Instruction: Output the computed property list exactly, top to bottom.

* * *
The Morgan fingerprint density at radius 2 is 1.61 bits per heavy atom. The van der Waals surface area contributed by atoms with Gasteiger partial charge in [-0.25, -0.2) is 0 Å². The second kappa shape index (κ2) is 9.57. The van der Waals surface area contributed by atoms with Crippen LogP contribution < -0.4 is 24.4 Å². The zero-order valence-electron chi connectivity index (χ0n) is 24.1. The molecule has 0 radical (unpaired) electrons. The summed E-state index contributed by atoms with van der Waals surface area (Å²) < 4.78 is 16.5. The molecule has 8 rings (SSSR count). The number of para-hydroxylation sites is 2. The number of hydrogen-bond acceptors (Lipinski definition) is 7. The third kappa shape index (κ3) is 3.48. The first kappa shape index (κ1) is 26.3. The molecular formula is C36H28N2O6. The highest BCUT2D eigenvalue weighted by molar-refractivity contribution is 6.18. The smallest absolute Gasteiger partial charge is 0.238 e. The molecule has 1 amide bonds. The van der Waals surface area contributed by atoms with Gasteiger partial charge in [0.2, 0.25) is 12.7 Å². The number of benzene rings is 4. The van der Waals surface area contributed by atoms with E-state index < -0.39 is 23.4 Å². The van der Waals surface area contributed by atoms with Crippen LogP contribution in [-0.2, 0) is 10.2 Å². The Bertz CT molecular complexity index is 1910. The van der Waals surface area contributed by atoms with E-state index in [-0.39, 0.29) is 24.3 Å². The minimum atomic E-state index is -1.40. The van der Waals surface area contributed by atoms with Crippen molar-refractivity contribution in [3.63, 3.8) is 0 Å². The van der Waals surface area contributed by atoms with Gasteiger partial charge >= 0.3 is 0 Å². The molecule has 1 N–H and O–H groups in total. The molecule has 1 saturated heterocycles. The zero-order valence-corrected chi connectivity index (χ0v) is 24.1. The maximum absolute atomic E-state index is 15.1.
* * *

The Morgan fingerprint density at radius 2 is 1.61 bits per heavy atom. The van der Waals surface area contributed by atoms with Gasteiger partial charge in [-0.25, -0.2) is 0 Å². The second kappa shape index (κ2) is 9.57. The van der Waals surface area contributed by atoms with Crippen LogP contribution < -0.4 is 24.4 Å². The zero-order valence-electron chi connectivity index (χ0n) is 24.1. The molecule has 0 radical (unpaired) electrons. The summed E-state index contributed by atoms with van der Waals surface area (Å²) < 4.78 is 16.5. The molecule has 8 rings (SSSR count). The number of para-hydroxylation sites is 2. The number of hydrogen-bond acceptors (Lipinski definition) is 7. The third kappa shape index (κ3) is 3.48. The first kappa shape index (κ1) is 26.3. The molecular formula is C36H28N2O6. The highest BCUT2D eigenvalue weighted by molar-refractivity contribution is 6.18. The smallest absolute Gasteiger partial charge is 0.238 e. The molecule has 1 amide bonds. The van der Waals surface area contributed by atoms with Gasteiger partial charge in [0.2, 0.25) is 12.7 Å². The number of benzene rings is 4. The van der Waals surface area contributed by atoms with E-state index < -0.39 is 23.4 Å². The van der Waals surface area contributed by atoms with Crippen LogP contribution in [-0.2, 0) is 10.2 Å². The Bertz CT molecular complexity index is 1910. The van der Waals surface area contributed by atoms with E-state index in [-0.39, 0.29) is 24.3 Å². The minimum atomic E-state index is -1.40. The van der Waals surface area contributed by atoms with Crippen molar-refractivity contribution in [3.63, 3.8) is 0 Å². The van der Waals surface area contributed by atoms with Gasteiger partial charge >= 0.3 is 0 Å². The molecule has 1 N–H and O–H groups in total. The molecule has 1 saturated heterocycles. The zero-order valence-corrected chi connectivity index (χ0v) is 24.1. The maximum absolute atomic E-state index is 15.1.